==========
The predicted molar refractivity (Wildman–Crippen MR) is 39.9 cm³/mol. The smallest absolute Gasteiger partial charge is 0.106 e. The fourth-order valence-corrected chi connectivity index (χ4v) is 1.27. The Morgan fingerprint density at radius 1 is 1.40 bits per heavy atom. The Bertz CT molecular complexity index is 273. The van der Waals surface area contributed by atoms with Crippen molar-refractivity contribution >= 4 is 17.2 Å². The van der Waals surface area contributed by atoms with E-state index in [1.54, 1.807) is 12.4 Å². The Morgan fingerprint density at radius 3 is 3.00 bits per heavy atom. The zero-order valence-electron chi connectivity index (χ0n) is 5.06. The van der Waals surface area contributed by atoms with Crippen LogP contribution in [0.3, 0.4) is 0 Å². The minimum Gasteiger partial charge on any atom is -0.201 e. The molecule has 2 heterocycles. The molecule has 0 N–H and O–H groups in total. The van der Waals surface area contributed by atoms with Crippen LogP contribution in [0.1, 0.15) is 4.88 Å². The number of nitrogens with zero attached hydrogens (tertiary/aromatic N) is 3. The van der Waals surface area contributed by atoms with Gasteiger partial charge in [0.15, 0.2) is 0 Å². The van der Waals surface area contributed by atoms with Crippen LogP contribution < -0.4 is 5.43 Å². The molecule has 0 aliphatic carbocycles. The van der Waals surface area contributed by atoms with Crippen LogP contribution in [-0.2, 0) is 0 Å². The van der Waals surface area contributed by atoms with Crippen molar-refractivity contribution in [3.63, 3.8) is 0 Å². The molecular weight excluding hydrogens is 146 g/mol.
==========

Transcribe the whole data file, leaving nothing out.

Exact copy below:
The predicted molar refractivity (Wildman–Crippen MR) is 39.9 cm³/mol. The smallest absolute Gasteiger partial charge is 0.106 e. The fourth-order valence-corrected chi connectivity index (χ4v) is 1.27. The Morgan fingerprint density at radius 1 is 1.40 bits per heavy atom. The Bertz CT molecular complexity index is 273. The van der Waals surface area contributed by atoms with Crippen molar-refractivity contribution >= 4 is 17.2 Å². The van der Waals surface area contributed by atoms with E-state index in [1.54, 1.807) is 12.4 Å². The Morgan fingerprint density at radius 3 is 3.00 bits per heavy atom. The zero-order valence-electron chi connectivity index (χ0n) is 5.06. The van der Waals surface area contributed by atoms with Crippen LogP contribution in [0.3, 0.4) is 0 Å². The minimum Gasteiger partial charge on any atom is -0.201 e. The molecule has 2 heterocycles. The molecule has 0 N–H and O–H groups in total. The van der Waals surface area contributed by atoms with Crippen LogP contribution in [0.1, 0.15) is 4.88 Å². The number of nitrogens with zero attached hydrogens (tertiary/aromatic N) is 3. The van der Waals surface area contributed by atoms with Gasteiger partial charge in [0.15, 0.2) is 0 Å². The van der Waals surface area contributed by atoms with Crippen LogP contribution < -0.4 is 5.43 Å². The molecule has 0 aliphatic carbocycles. The van der Waals surface area contributed by atoms with Crippen LogP contribution in [-0.2, 0) is 0 Å². The van der Waals surface area contributed by atoms with Crippen molar-refractivity contribution in [3.63, 3.8) is 0 Å². The molecular weight excluding hydrogens is 146 g/mol.